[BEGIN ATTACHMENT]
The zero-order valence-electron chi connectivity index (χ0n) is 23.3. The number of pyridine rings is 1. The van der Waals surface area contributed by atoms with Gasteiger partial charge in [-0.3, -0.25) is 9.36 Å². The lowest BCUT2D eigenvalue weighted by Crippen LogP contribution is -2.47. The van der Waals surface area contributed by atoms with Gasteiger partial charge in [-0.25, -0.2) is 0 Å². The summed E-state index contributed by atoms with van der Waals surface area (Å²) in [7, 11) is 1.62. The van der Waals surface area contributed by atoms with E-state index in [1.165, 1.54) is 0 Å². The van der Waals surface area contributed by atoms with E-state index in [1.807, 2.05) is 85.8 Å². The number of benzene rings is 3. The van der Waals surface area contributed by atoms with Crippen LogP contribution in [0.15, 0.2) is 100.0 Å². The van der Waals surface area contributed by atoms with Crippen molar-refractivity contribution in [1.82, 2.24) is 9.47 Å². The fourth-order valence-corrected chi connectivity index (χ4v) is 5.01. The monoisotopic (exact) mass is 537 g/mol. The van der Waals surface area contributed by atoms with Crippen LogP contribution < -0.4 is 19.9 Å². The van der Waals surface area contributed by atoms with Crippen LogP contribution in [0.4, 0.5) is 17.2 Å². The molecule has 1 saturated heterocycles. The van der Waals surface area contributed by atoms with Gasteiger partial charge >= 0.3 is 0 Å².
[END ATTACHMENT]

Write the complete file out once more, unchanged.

The zero-order valence-electron chi connectivity index (χ0n) is 23.3. The number of pyridine rings is 1. The van der Waals surface area contributed by atoms with Gasteiger partial charge in [-0.3, -0.25) is 9.36 Å². The lowest BCUT2D eigenvalue weighted by Crippen LogP contribution is -2.47. The van der Waals surface area contributed by atoms with Gasteiger partial charge in [-0.25, -0.2) is 0 Å². The summed E-state index contributed by atoms with van der Waals surface area (Å²) in [7, 11) is 1.62. The van der Waals surface area contributed by atoms with E-state index in [1.165, 1.54) is 0 Å². The van der Waals surface area contributed by atoms with E-state index in [1.807, 2.05) is 85.8 Å². The number of benzene rings is 3. The van der Waals surface area contributed by atoms with Crippen LogP contribution in [0.15, 0.2) is 100.0 Å². The van der Waals surface area contributed by atoms with Crippen molar-refractivity contribution in [1.82, 2.24) is 9.47 Å². The fourth-order valence-corrected chi connectivity index (χ4v) is 5.01. The monoisotopic (exact) mass is 537 g/mol. The van der Waals surface area contributed by atoms with Crippen LogP contribution < -0.4 is 19.9 Å². The van der Waals surface area contributed by atoms with Crippen LogP contribution in [0.4, 0.5) is 17.2 Å². The molecule has 1 saturated heterocycles. The van der Waals surface area contributed by atoms with Gasteiger partial charge >= 0.3 is 0 Å².